What is Pulse TIG Welding – Settings and Heat input

There might be affiliate links in this post. Buying through them can earn us a small commission at no cost to you. This covers our wages and keeps our resources free to use. 

Last Updated on:

The pulsed TIG welding is a feature available on high-end TIG welders. It’s meant to improve weld penetration while lowering the heat input.

But, there are many welding applications where pulse welding has an advantage. In this article, you’ll learn what pulse TIG welding is, how it works, how to set it up, which frequency to use and when.

Featured image for the Pulsed TIG Welding article

What are Pulse TIG Welding and pulse frequency?

The pulse TIG welding process varies the amperage output while welding. The waveform is not straight but has higher and lower amperage values.

By setting the maximum amperage output and the low, background amperage, the TIG welder outputs an alternating current between the two at a set pulse frequency. As a result, you get numerous benefits and drastically improved productivity in some cases.

The pulse frequency determines how many pulses per second the welder outputs. Each pulse is a period of one maximum and minimum amperage output. So, 1Hz outputs one pulse per second (one high and one low amperage output), while 100Hz, for example, outputs 100 pulses per second.

Some TIG welders allow modifying the portion of low and high currents per pulse. For example, a single pulse can output maximum amperage of 25% of the duration of that pulse and minimum amperage for the remaining 75%.

So, if using 1Hz (one pulse per second), 0.25s would have maximum set amperage and 0.75s minimum.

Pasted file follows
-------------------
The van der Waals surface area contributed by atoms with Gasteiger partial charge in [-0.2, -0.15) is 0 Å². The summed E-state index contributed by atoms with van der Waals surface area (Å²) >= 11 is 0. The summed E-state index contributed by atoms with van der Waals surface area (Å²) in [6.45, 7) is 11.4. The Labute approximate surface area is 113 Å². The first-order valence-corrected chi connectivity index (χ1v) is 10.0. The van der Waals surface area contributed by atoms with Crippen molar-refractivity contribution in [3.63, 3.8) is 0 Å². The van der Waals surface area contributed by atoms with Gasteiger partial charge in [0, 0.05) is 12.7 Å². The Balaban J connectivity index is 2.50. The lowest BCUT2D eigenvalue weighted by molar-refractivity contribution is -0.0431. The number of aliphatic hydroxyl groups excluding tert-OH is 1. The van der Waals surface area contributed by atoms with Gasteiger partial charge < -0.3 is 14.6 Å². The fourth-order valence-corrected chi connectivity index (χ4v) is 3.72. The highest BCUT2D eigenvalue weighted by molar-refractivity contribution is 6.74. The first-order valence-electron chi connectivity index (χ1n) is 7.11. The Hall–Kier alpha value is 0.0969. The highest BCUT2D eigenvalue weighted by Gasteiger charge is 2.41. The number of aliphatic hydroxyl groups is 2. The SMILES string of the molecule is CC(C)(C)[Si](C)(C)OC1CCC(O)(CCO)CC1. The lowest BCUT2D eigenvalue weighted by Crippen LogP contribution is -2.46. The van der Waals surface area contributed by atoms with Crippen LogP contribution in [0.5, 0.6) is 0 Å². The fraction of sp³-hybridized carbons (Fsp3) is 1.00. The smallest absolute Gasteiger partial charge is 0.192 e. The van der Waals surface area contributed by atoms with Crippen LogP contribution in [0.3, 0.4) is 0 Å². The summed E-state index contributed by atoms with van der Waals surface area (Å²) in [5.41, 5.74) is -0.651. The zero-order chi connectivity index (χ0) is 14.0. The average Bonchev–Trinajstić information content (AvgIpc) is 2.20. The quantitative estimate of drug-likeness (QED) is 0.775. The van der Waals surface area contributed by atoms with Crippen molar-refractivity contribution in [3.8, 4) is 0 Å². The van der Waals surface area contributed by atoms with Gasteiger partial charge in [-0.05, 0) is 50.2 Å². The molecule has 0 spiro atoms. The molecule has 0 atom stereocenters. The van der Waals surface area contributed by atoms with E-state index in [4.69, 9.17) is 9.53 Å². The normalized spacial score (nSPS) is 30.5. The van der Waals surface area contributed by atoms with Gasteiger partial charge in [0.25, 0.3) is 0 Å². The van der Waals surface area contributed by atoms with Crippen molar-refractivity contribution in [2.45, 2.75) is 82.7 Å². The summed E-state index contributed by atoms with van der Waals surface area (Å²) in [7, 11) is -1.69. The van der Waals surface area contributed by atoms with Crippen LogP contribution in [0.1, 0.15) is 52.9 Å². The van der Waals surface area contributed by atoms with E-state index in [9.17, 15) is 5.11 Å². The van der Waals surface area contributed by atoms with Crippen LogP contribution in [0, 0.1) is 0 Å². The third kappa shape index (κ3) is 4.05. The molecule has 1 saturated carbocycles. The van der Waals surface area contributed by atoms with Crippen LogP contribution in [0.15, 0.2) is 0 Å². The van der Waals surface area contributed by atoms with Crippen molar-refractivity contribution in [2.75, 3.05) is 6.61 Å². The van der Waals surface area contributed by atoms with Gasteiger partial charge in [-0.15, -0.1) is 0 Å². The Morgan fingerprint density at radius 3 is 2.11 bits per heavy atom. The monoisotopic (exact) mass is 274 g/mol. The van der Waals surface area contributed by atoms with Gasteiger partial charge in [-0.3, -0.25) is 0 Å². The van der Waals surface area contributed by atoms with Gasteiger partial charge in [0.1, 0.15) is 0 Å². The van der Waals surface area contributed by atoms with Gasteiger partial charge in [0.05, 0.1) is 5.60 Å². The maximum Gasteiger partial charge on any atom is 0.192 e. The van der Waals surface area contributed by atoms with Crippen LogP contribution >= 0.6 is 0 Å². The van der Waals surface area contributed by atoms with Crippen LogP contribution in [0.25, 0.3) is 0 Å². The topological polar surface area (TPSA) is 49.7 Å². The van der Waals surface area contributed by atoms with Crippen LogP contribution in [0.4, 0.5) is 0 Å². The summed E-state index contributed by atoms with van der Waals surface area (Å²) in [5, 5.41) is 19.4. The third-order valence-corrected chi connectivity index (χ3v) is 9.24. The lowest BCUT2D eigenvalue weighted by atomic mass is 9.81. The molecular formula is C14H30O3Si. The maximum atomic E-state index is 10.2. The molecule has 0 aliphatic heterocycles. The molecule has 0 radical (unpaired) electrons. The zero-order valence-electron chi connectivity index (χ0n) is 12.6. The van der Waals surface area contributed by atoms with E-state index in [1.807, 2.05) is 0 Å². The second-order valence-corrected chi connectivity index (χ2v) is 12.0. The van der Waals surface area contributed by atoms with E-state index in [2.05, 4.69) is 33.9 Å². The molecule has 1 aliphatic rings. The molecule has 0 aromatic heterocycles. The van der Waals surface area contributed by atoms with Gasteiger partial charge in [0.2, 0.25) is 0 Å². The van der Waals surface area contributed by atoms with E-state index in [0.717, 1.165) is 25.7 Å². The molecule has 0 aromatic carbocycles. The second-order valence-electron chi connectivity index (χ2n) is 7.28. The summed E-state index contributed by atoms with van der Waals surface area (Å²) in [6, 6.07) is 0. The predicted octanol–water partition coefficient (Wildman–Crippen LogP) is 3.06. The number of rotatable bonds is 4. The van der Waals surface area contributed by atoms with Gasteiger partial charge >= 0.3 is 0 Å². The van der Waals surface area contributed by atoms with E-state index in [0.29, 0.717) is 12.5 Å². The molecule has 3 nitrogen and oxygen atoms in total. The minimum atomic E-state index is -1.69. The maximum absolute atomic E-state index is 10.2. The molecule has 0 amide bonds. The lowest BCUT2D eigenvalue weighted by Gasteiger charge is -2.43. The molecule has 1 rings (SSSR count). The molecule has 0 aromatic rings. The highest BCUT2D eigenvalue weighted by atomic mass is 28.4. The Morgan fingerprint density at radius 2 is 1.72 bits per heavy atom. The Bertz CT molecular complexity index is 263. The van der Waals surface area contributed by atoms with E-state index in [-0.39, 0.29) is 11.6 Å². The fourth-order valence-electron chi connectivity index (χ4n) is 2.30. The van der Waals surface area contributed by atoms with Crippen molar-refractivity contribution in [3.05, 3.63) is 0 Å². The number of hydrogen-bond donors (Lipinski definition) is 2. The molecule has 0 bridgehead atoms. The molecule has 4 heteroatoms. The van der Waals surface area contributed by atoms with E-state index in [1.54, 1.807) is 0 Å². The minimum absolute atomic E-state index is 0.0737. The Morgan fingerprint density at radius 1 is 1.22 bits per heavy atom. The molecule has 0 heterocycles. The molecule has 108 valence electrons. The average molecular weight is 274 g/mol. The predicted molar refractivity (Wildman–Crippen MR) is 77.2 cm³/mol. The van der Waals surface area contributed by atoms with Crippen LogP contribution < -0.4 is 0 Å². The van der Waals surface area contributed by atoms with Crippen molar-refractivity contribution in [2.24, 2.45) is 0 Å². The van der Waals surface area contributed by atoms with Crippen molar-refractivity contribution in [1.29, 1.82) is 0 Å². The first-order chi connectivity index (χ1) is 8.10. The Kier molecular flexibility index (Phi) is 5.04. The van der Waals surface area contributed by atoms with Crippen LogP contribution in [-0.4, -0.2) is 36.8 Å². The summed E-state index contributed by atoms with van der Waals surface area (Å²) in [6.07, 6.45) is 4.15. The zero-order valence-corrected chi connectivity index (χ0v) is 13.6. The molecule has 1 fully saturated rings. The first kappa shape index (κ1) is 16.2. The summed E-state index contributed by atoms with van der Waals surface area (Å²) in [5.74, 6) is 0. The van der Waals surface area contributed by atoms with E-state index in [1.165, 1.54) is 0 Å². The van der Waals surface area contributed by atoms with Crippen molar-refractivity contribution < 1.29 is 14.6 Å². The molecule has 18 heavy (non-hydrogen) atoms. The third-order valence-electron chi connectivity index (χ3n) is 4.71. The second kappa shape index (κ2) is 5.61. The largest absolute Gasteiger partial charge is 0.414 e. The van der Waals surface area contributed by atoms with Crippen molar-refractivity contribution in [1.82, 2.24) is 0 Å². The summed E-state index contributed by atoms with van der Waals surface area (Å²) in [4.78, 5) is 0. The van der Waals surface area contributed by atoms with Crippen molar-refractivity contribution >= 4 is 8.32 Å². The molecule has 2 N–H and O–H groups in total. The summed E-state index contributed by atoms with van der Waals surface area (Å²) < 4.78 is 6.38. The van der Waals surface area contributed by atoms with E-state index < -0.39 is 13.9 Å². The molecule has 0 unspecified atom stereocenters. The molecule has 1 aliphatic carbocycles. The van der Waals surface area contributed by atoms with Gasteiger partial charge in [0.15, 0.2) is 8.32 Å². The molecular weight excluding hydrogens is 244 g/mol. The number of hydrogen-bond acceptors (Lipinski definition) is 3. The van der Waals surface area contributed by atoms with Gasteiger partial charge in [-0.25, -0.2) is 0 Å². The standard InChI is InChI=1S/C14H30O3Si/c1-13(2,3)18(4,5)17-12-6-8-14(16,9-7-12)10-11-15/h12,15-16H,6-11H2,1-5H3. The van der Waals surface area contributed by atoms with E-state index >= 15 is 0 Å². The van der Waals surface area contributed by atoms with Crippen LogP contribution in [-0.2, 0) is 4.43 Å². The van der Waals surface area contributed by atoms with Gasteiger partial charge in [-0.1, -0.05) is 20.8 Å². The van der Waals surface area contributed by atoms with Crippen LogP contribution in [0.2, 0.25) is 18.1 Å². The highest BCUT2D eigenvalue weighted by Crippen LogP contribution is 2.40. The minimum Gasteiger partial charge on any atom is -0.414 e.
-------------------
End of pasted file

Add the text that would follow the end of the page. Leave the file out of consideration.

image of ac pulsed TIG diagram

Benefits of Pulse TIG Welding Process

It isn’t easy to name all pulsed waveform benefits without leaving any out. But let’s discuss some essential ways pulse TIG welding can improve your workflow.

Controlling the Heat Input And Welding On Thin Sheet Metals

Pulse TIG is the most efficient way of controlling the heat input and the heat-affected zone, especially for sensitive stainless steel or other thin sheet metal plates. By reducing the time of maximum amperage exposure, you’ll prevent warping, burn-through, discoloration, and impairing corrosion resistance properties of stainless steel.

Additionally, by optimizing the feeding of filler metal in rhythm with the pulse, you can reduce the volume of added metal. This prevents unnecessary filler metal buildup and heat input.

Smooth Welds And Smooth Bead Profile

TIG welding with pulse lets you moderate the amount of added filler metal and achieve smooth-looking TIG welds. Additionally, by varying the pulse frequency, you can increase or decrease the distance between the “dimes.”

Setting a pulse frequency high, like 500 pulses per second, results in extremely smooth welds that resemble a homogeneous mass. Of course, this does depend on how you dab the filler rod. But as a rule of thumb, the higher the frequency, the smoother the bead profile.

Another added benefit is that pulse welding helps you create a rhythm as you weld. This is especially helpful when walking the cup or performing long repetitive welds. You’ll synchronize better and achieve higher quality welds by following the pulse frequency with hand movements and filler rod addition.

Out Of Position Welding

Welding out of position often has gravity working against you.